Over the past 50 years or so, the later prehistoric open-air rock art of Scotland has received much useful attention with the sterling work of researchers Ronald Morris and Stan Beckensall. It is only recently, though, that interest through Historic Scotland’s ‘Scotland’s Rock Art Project’ (ScRAP) has fully recognised the uniqueness of this sometimes idiosyncratic archaeological assemblage. The project, operating between 2017 and 2021, covered large tracts of the highland landscape with a dedicated term of professionals and volunteers. The preliminary results reveal a series of prescribed ritual landscapes that embrace both rock art and burial–ritual sites.
The results of the project are eloquently revealed in a new, very readable publication: Prehistoric Rock Art in Scotland. The book, sponsored by Historic Environment Scotland, the Arts and Humanities Research Council, the University of Edinburgh, and the School of Simulation and Visualisation (The Glasgow School of Art)is divided into four short chapters, briefly covering all aspects of the project, including the age-old generic questions of ‘What is rock art?’ and ‘What does it mean?’.
The book’s contents provide the reader with a brief but enthusiastic introduction to what prehistoric rock art is all about: its history, form, methods of engraving, and landscape. Each chapter is supported by excellent photography, mapping, and line drawings, providing an essential visual narrative with superbly evocative images of Scotland’s finest rock art sites. The authors also provide an important context in terms of where Scotland stands within a wider European Neolithic and Bronze Age.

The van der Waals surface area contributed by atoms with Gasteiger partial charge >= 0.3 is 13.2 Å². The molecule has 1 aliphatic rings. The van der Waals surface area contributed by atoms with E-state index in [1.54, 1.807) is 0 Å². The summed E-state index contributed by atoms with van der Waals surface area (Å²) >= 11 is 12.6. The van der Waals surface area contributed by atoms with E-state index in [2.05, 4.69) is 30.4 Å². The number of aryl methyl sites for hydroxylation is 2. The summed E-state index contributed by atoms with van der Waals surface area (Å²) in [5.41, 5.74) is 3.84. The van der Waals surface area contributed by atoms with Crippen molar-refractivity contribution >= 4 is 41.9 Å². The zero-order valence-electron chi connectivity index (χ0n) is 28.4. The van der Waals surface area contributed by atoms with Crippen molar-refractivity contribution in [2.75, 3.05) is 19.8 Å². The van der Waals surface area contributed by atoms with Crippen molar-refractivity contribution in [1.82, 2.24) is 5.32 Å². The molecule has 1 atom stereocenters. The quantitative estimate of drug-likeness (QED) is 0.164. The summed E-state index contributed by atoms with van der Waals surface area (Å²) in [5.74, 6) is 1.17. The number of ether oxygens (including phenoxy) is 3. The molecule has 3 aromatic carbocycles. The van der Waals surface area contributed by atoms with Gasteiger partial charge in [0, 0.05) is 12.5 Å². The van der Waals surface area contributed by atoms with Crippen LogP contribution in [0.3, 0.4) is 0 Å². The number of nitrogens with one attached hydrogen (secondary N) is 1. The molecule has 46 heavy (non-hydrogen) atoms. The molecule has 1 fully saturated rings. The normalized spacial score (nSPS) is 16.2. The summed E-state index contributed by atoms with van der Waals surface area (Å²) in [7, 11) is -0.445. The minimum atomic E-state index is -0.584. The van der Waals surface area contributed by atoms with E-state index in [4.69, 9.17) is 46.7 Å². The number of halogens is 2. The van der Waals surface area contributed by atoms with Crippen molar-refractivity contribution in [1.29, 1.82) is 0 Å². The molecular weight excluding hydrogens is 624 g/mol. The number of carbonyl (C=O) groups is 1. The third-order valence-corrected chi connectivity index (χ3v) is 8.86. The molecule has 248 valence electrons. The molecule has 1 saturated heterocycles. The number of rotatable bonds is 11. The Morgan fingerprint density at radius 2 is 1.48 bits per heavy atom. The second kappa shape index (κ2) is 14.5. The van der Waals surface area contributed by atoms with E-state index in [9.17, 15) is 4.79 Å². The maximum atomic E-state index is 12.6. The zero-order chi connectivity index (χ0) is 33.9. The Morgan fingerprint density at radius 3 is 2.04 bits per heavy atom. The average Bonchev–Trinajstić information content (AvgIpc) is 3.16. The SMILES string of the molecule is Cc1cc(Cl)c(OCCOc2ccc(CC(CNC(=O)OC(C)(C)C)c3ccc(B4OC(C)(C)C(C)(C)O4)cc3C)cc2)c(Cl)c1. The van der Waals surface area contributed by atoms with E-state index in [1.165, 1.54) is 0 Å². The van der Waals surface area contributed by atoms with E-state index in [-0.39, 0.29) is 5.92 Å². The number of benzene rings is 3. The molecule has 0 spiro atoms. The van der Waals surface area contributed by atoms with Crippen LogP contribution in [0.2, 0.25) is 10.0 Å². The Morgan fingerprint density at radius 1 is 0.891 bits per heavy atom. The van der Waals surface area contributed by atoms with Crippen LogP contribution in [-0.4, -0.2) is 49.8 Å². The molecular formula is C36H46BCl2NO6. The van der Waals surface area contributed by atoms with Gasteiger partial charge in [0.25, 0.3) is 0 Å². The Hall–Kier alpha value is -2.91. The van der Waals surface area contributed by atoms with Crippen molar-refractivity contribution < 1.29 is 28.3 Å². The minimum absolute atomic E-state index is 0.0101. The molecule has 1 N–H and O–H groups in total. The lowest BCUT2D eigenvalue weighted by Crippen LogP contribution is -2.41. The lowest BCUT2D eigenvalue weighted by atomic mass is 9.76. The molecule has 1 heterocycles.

Similar to its counterpart for rock art south of the border, The Prehistoric Rock Art of England: recording, managing and enjoying our carved heritage (English Heritage, 2008), Prehistoric Rock Art in Scotland provides the reader with an excellent introduction to one of northern Europe’s busiest rock-art landscapes.
The ScRAP team should be congratulated on this publication and the way they have embraced public engagement with a project such as this. I strongly recommend this book to anyone interested in understanding prehistoric rock art and the diverse landscapes in which it stands.
Review by George Nash
Prehistoric Rock Art in Scotland: archaeology, meaning and engagement, T Barnett, J Valdez-Tullett, L M Bjerketvedt, et al., Historic Environment Scotland, Free download from www.rockart.scot/resources/downloads